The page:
Radiologia Brasileira - Publicação Científica Oficial do Colégio Brasileiro de Radiologia

AMB - Associação Médica Brasileira CNA - Comissão Nacional de Acreditação
Idioma/Language: Português Inglês

Vol. 48 nº 5 - Sep. / Oct.  of 2015


Page(s) 330 to 332

Spontaneous rupture of ovarian cystadenocarcinoma: pre- and post-rupture computed tomography evaluation

Autho(rs): Priscila Silveira Salvadori1; Lucas Novais Bomfim2; Augusto Castelli von Atzingen3; Giuseppe D'Ippolito4

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Keywords: Ovarian neoplasms; Serous cystadenocarcinoma; Spontaneous rupture.

Descritores: Neoplasias ovarianas; Cistoadenocarcinoma seroso; Ruptura espontânea.

Epithelial ovarian tumors are the most common malignant ovarian neoplasms and, in most cases, eventual rupture of such tumors is associated with a surgical procedure. The authors report the case of a 54-year-old woman who presented with spontaneous rupture of ovarian cystadenocarcinoma documented by computed tomography, both before and after the event. In such cases, a post-rupture staging tends to be less favorable, compromising the prognosis.

Os tumores epiteliais correspondem à maioria das neoplasias ovarianas, sendo que eventuais rupturas estão mais relacionadas ao ato cirúrgico. Relatamos um caso de cistoadenocarcinoma ovariano em uma paciente de 54 anos com documentação tomográfica pré- e pós-ruptura espontânea. O estadiamento tumoral pós-ruptura tende a ser menos favorável, comprometendo o prognóstico desses pacientes.


Epithelial ovarian tumors correspond to the most lethal malignant neoplasia of the female genital tract. Mucinous and serous tumors are the two most common types of epithelial neoplasia(1). Most commonly, rupture of ovarian cystadenocarcinoma is associated with surgical manipulation(2), significantly changing the staging and prognosis of the patients.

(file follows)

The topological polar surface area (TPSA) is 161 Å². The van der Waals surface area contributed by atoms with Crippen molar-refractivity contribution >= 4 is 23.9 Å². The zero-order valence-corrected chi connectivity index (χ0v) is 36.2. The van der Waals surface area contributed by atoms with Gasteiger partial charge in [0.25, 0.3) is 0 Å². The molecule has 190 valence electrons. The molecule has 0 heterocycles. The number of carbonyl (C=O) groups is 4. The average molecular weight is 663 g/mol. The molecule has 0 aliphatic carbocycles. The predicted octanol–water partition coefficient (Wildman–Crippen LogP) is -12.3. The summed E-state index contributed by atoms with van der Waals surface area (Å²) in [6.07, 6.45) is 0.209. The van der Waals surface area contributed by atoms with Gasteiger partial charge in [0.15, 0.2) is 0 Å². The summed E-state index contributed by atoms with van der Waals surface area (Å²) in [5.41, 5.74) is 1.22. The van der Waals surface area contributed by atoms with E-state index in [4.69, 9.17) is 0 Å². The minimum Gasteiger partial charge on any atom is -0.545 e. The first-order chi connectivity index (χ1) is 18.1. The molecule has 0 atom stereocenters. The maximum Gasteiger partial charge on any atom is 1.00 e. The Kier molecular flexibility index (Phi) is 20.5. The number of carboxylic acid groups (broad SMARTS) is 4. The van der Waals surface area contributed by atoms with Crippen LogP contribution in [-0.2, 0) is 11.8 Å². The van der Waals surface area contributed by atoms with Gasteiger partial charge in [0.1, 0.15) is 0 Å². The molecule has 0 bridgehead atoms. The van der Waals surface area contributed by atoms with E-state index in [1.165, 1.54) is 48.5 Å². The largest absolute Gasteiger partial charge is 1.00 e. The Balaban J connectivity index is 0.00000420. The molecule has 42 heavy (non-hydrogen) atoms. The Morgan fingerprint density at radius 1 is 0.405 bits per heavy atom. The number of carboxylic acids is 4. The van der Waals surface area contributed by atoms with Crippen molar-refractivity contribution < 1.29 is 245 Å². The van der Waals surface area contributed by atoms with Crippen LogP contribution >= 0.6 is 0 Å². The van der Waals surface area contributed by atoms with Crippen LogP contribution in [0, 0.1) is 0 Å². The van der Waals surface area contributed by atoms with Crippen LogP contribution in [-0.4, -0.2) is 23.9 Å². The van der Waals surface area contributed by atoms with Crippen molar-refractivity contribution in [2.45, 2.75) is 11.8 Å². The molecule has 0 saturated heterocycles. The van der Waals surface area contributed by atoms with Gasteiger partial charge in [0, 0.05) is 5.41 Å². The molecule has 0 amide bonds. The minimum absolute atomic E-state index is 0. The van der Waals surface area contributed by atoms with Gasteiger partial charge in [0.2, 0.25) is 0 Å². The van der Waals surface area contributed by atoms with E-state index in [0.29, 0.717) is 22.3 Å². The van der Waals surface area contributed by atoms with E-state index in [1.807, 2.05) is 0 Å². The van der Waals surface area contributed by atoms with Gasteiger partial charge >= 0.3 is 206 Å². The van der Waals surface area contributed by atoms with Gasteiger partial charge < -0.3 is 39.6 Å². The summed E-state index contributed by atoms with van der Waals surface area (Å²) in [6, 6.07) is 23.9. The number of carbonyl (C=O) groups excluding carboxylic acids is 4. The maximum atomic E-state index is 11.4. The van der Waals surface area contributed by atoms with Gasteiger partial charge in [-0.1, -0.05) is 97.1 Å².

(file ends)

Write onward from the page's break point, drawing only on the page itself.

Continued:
Few reports are found in the literature about spontaneous rupture of ovarian cystadenocarcinoma and these reports are mainly regarding pregnant women(3-5) and patients using anticoagulant drugs(6). The authors report the first case of spontaneous rupture of ovarian serous cystadenocarcinoma documented by computed tomography both before and after the event.


A 54-year-old woman attended the emergency department presenting with sudden-onset dyspnea associated with pain and increased abdominal volume. Chest computed tomography (CT) demonstrated the presence of pulmonary thromboembolism (PTE). Abdominal CT showed a large pelvic solid-cystic mass with gross septations and solid component, compatible with epithelial ovarian tumor (Figure 1).

Figure 1. Voluminous complex cystic mass with solid component (arrow). Absence of ascites at that moment.

The patient was admitted for treatment of the PTE, using heparin and, at the ninth day after the admission, she presented a sudden worsening in her condition with abdominal pain and a 3 g/dL drop in hemoglobin levels. A new abdominal CT revealed a voluminous ascites and reduction in the dimensions of the adnexal solid-cystic mass with parietal discontinuity, compatible with spontaneous rupture (Figure 2).